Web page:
Review: Smoke Signals: A Social History of Marijuana – Medical, Recreational and Scientific
Indefatigable. Argument by avalanche. That’s the method here. Story after anecdote after study after reason why cannabis should not only be legalized but recognized for the panacea that it is.
But Martin Lee’s journalistic style doesn’t sound like something coming from a crackpot (or a pothead). If there isn’t much life, or any humor whatsoever, in his dogged prose, there is skill and there is clarity.
What isn’t clear, what never really seems to get addressed, is why, in the face of “ample evidence,” the Feds and narcs and presidents and attorneys general who are Lee’s nemeses in this book would go to such great lengths to keep people from this wonder drug. As I listened to the book (nearly 22 hours, though I listened at 2.5x speed), my jaw dropped further and further as Lee persistently refused to show any real curiosity as to why so many smart, successful people would so utterly oppose and persecute marijuana smoking. He says they believe it’s a gateway drug. He says the early opponents thought it led to criminal behavior. He says that “big pharma,” tobacco, and alcohol companies have financial reasons to oppose the rise of a competitor. But he doesn’t probe. He doesn’t really listen to the other side. He doesn’t seem to believe that the Feds really believe their own reasons, but he doesn’t seem to want to explore what their real reasons are.
It could have been just me, but it seemed that as the book progressed Lee became even more dismissive of his enemies and less journalistic. He said of one expert witness called by the government, “She obviously knew zilch about the endo-cannabanoid system.” (I paused to take that one down verbatim.) In the final words of the book he called his opponents “venal and dishonest.” Even Barack Obama, despite campaign promises to the contrary, has come down hard on marijuana.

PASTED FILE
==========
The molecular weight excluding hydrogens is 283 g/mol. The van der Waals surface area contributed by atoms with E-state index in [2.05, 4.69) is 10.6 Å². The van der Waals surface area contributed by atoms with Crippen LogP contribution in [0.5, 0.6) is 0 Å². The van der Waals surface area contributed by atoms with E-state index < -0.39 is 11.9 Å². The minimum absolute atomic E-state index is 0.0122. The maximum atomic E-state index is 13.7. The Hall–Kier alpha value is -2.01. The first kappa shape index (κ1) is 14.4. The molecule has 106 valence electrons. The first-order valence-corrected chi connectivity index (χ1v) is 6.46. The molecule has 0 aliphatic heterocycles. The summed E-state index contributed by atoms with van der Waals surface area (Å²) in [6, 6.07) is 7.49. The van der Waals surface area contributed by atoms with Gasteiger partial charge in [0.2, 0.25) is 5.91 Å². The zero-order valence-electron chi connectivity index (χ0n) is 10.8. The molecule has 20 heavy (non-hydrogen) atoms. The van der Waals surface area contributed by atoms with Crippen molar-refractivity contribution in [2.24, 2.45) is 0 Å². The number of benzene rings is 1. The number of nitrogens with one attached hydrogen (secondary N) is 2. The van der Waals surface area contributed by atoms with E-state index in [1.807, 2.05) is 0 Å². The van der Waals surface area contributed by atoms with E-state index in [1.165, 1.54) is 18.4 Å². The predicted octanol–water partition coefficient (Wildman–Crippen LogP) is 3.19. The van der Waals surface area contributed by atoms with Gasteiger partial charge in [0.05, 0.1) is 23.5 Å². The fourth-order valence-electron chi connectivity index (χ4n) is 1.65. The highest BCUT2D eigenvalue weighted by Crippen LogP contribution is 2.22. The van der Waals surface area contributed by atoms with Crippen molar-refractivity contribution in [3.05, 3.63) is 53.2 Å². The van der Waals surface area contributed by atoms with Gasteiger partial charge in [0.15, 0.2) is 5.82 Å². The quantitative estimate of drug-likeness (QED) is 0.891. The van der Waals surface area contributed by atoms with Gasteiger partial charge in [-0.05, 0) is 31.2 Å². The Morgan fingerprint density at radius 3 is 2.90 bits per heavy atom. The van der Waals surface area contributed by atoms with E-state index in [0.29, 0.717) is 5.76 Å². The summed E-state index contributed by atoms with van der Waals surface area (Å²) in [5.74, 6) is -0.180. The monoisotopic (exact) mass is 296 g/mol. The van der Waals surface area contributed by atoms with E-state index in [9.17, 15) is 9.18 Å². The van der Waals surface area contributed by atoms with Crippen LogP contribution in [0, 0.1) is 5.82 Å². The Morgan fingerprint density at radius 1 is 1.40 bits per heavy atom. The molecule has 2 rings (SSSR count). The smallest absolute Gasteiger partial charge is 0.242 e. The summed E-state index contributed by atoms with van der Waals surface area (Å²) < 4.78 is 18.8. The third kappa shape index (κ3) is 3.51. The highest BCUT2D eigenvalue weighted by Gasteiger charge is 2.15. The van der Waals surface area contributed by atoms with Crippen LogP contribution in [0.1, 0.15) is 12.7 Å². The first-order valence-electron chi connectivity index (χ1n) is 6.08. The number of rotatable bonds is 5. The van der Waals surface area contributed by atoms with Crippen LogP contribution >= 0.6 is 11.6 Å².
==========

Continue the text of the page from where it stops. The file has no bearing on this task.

Frankly, I don’t (yet) know what the opponents of marijuana legalization are saying right now. I’m just getting into the debate. But methinks Lee doth protest too much. When a writer can’t see any validity at all in the utterly brain dead opinions of his malicious and demonic enemies; and when he piles on the amazing cancer-fighting, brain-cell creating, mood-assisting benefits of the magical marijuana plant—I’m suspicious. Good and evil rarely line up neatly along us and them lines, and cost-benefit analyses are usually simpler in this fallen world than 100% benefit, 0% cost.
I’m open to the idea that thde active ingredients in marijuana could be viewed as medicines, particularly if they don’t cause the self-control-marring “buzz” which seems to be the Bible’s real concern with regard to the analogous issue of alcohol. If THC truly is an analgesic with minimal side effects and no tendency to cause dependence, who am I to condemn what other people receive with thanksgiving? Who doesn’t want a wonder drug?
But I’m not convinced. The jury is still out. Way out. Far out, man.